Was Vine designed with porn in mind?

Twitter's new video-sharing service is catching heat for hosting naughty content -- but that was clearly part of the plan all along.

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The discovery of porn on Vine caused great gnashing of teeth and many blog posts across the InterWebs, because who can resist putting the word porn in a headline? Also, there’s the kids to think about.

Twitter’s response? It banned certain naughty words from Vine searches. On Monday, for example, you could search for Vines tagged #NSFW. Today you can’t. But the videos themselves are still there. (Also, you can still use Twitter Search to find videos Vine users have posted using these hashtags.)

Is this a good solution? Hardly. It just makes it a teensy bit harder to find the nasty stuff, just as Google’s recent tweaks to image search mean you’ll have to click your mouse a couple more times to get to the goods.

Now, I’m no prude. I think if you want your porn delivered to your smart phone in endlessly looping six second bursts, that is your right as an American citizen. The second biggest reason Al Gore invented the InterWebs was to give the people copious means of achieving self pleasure. The biggest reason? Cute cat videos. And, of course, Vine allows for both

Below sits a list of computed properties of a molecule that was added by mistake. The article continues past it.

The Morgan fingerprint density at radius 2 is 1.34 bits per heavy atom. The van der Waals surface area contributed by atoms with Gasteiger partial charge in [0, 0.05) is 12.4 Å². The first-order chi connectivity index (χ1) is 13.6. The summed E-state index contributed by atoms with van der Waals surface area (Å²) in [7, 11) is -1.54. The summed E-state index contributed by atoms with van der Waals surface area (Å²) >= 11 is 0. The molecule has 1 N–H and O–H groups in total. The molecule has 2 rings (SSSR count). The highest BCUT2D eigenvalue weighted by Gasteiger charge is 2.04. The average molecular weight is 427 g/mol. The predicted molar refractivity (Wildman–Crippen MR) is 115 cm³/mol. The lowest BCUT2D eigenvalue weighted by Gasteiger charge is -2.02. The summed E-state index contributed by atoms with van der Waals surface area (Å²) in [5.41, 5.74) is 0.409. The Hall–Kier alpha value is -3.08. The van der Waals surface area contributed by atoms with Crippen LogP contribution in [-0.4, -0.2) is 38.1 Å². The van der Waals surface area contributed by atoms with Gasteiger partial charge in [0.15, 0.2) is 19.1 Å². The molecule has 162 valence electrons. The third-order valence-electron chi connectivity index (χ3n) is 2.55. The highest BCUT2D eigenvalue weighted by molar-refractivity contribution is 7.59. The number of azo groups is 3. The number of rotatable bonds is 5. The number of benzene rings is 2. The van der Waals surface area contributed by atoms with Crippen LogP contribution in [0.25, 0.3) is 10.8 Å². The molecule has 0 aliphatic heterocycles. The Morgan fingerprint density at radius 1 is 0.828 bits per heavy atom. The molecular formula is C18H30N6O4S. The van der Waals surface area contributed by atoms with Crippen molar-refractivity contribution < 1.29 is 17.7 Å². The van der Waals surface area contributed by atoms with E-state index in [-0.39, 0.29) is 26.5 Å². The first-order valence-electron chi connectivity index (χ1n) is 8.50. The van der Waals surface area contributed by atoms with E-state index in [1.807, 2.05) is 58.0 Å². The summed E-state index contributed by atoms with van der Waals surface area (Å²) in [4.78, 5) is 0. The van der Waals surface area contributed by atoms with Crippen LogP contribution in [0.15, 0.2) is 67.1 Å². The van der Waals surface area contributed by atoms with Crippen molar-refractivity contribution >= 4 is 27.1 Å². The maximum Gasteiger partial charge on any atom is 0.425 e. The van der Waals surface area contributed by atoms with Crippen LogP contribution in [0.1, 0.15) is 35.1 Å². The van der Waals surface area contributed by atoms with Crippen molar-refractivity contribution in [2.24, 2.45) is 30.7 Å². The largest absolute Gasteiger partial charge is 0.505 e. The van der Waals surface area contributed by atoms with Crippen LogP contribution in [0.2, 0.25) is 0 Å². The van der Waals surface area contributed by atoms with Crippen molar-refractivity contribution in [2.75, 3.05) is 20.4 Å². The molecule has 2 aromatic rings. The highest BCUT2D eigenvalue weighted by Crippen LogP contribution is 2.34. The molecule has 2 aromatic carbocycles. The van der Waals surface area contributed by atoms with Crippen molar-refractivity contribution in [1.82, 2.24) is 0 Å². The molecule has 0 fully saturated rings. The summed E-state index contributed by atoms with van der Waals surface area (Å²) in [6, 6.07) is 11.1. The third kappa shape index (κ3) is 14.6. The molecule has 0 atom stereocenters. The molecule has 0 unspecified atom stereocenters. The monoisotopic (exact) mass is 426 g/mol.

But lumping the sex kittens in with regular kittens is stupid. If you want to enable home-made porn, create a second app devoted to it called Grind or Hind or something like that. Don’t put it right next to the adorable babies and sock monkey videos where my 14-year-old can find them.

The biggest problem with Vine isn’t porn, in my opinion. The biggest problem is that Vine has no friggin privacy or spam controls whatsoever. You can’t block someone from following you. You can’t make some Vines private or visible to only certain users. You can’t report an abusive profile or keep someone from trollling your posts with nasty comments. Everything is wide open, sort of like Twitter was when it launched in 2007.

Have we learned nothing in the nearly six years since then? Or is Twitter so focused on building up a user base for its new app that it simply doesn’t care?

I've asked the Vine folk for a response. I’ll update this post if I hear back.

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